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Appeal over plan for homes on site of demolished Flying Boat Inn at Calshot is dismissed



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A DEVELOPER who wanted to build seven new homes on the site of a former Calshot pub has lost his appeal against the national park authority's refusal of the scheme.

As reported in the A&T, Habib Ghahramanizadi of Dibden Purlieu-based FB Estates submitted an outline application for the Calshot Road site, which was once home to the Flying Boat Inn. The popular pub was demolished after a blaze in 2001.

Documents submitted for the 0.8-hectare site, which included 14 parking spaces, said the development was designed to echo the characteristics of a farmyard, with rural-style materials and architecture.

How the site could have looked
How the site could have looked

The plans were turned down last February despite receiving the backing of Fawley Parish Council. A 100-signature petition was also handed in to the NPA in support of the redevelopment.

However, a report to members of the NPA's planning committee stated the site was outside of the a defined village boundary, where policy is stricter for new development to protect the national park.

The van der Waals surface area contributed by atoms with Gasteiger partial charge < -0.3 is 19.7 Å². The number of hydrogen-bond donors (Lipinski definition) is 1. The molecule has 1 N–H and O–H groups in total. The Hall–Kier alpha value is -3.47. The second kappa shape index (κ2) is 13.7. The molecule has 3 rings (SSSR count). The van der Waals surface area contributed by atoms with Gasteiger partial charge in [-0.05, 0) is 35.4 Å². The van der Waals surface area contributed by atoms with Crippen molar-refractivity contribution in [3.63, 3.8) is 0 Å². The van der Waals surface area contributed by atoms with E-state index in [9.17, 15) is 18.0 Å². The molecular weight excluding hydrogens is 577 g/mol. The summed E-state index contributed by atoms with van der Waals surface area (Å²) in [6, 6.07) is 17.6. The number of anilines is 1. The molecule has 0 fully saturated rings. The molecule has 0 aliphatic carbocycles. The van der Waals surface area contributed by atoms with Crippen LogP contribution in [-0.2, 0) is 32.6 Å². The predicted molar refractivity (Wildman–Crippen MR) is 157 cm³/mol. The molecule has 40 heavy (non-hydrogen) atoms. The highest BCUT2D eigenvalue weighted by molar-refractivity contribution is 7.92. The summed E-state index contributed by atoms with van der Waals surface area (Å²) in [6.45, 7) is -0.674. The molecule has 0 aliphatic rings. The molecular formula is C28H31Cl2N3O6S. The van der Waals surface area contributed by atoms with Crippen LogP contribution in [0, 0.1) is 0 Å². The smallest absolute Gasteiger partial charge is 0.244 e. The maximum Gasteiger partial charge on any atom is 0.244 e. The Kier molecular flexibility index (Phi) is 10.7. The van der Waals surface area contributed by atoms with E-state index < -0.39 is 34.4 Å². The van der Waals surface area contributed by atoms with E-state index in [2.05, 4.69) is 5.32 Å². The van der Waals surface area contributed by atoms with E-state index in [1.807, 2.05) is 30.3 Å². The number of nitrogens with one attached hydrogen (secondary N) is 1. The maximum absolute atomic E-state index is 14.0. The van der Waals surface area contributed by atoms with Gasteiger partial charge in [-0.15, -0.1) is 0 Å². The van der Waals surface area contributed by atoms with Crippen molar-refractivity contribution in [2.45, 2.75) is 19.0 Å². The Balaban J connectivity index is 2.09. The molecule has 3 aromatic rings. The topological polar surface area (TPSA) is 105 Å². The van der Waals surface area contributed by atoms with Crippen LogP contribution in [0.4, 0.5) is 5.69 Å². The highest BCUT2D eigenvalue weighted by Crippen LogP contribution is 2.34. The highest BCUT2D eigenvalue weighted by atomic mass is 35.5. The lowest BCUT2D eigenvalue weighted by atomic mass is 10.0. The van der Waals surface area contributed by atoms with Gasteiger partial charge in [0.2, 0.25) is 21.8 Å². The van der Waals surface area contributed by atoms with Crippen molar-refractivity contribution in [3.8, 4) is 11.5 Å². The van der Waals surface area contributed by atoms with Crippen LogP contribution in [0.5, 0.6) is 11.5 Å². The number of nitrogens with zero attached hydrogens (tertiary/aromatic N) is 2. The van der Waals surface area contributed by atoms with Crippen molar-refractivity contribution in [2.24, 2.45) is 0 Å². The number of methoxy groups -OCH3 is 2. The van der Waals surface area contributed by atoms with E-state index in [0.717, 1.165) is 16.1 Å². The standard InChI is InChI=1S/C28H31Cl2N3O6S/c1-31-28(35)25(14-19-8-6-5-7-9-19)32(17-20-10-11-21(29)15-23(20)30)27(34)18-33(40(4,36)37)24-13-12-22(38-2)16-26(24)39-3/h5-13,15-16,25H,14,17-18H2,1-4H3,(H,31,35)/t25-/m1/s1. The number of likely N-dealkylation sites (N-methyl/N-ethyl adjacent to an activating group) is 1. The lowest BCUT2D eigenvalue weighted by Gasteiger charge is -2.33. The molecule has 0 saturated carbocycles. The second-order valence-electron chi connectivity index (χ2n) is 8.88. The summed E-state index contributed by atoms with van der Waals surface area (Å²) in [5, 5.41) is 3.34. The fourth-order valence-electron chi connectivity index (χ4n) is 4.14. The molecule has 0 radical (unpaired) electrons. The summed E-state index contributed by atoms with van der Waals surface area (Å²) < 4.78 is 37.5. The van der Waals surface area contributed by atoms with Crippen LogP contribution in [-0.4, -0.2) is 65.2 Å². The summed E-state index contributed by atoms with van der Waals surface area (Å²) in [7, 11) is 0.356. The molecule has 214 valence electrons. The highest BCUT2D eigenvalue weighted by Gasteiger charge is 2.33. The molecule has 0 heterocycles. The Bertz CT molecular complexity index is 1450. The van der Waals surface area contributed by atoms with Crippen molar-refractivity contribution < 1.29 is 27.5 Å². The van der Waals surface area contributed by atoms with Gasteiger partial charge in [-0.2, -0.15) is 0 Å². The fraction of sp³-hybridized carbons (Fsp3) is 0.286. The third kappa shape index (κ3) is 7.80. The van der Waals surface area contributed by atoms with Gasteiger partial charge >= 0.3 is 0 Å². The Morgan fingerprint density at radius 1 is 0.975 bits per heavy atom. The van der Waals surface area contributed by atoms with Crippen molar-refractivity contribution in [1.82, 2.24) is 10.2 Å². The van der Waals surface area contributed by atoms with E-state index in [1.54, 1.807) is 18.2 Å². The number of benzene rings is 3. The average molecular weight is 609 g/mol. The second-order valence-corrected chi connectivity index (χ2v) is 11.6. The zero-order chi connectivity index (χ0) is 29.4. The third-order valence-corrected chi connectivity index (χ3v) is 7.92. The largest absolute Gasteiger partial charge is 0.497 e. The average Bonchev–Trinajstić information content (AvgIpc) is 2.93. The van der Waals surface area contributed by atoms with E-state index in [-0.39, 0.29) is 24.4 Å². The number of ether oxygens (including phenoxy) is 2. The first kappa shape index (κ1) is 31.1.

It warned that approval would set a “highly undesirable precedent that would encourage similarly inappropriate and ad-hoc private housing developments”.

The appeal was considered by a planning inspector, who dismissed it on the grounds that the development would be contrary to policies in the NPA's Local Plan.

The decision by M. Bale concluded: "While the former Flying Boat Inn once formed a central point in the settlement and, historically, there were many more buildings here, it is now a break in the built form that affords views across the site from the road to the undeveloped landscape of the national park and beyond.

"However, development would ultimately intrude, at least in part, into views of the landscape beyond the site, to the detriment of its open rural character."

He added: "The proposal is for a modest development, with notable local support, that would do no particular harm to the purposes of the national park. It would deliver additional housing, which is a benefit in itself.

"However, the proposal is clearly contrary to the Local Plan's spatial strategy. This is a key component of the approach to managing development across the national park and therefore I find the proposal to be contrary to the development plan, read as a whole."

Similar plans by the same applicant were refused by the NPA in 2019.

The authority applied for an award of its costs to be repaid by FB Estates, but the inspector dismissed this on the grounds there was no evidence of wasted or unnecessary expense.



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